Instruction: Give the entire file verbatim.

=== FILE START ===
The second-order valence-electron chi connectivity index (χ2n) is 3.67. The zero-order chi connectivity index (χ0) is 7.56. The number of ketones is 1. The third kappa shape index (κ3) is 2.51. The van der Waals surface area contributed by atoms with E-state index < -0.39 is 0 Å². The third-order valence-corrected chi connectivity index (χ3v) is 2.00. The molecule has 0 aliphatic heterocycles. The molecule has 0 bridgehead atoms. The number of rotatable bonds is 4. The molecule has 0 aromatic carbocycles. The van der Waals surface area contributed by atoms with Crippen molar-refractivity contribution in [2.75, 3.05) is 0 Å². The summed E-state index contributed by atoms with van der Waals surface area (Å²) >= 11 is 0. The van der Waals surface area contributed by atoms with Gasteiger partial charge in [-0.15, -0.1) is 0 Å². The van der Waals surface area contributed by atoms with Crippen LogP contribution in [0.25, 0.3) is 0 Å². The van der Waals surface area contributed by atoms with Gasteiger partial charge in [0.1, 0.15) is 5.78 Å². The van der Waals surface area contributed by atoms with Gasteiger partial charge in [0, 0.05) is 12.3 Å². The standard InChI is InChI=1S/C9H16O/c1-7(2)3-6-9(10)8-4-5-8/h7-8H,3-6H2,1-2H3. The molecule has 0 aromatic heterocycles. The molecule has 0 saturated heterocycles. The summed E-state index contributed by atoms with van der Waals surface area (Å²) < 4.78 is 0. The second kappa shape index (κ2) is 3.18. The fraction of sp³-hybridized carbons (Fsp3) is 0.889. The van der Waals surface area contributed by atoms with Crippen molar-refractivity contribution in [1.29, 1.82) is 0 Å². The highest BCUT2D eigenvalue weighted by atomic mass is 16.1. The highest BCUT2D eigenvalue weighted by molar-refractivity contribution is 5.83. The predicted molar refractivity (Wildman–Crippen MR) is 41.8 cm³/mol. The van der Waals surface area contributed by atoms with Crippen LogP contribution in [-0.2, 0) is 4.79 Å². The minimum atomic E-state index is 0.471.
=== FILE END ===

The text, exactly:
The second-order valence-electron chi connectivity index (χ2n) is 3.67. The zero-order chi connectivity index (χ0) is 7.56. The number of ketones is 1. The third kappa shape index (κ3) is 2.51. The van der Waals surface area contributed by atoms with E-state index < -0.39 is 0 Å². The third-order valence-corrected chi connectivity index (χ3v) is 2.00. The molecule has 0 aliphatic heterocycles. The molecule has 0 bridgehead atoms. The number of rotatable bonds is 4. The molecule has 0 aromatic carbocycles. The van der Waals surface area contributed by atoms with Crippen molar-refractivity contribution in [2.75, 3.05) is 0 Å². The summed E-state index contributed by atoms with van der Waals surface area (Å²) >= 11 is 0. The van der Waals surface area contributed by atoms with Gasteiger partial charge in [-0.15, -0.1) is 0 Å². The van der Waals surface area contributed by atoms with Crippen LogP contribution in [0.25, 0.3) is 0 Å². The van der Waals surface area contributed by atoms with Gasteiger partial charge in [0.1, 0.15) is 5.78 Å². The van der Waals surface area contributed by atoms with Gasteiger partial charge in [0, 0.05) is 12.3 Å². The standard InChI is InChI=1S/C9H16O/c1-7(2)3-6-9(10)8-4-5-8/h7-8H,3-6H2,1-2H3. The molecule has 0 aromatic heterocycles. The molecule has 0 saturated heterocycles. The summed E-state index contributed by atoms with van der Waals surface area (Å²) < 4.78 is 0. The second kappa shape index (κ2) is 3.18. The fraction of sp³-hybridized carbons (Fsp3) is 0.889. The van der Waals surface area contributed by atoms with Crippen molar-refractivity contribution in [1.29, 1.82) is 0 Å². The highest BCUT2D eigenvalue weighted by atomic mass is 16.1. The highest BCUT2D eigenvalue weighted by molar-refractivity contribution is 5.83. The predicted molar refractivity (Wildman–Crippen MR) is 41.8 cm³/mol. The van der Waals surface area contributed by atoms with Crippen LogP contribution in [-0.2, 0) is 4.79 Å². The minimum atomic E-state index is 0.471.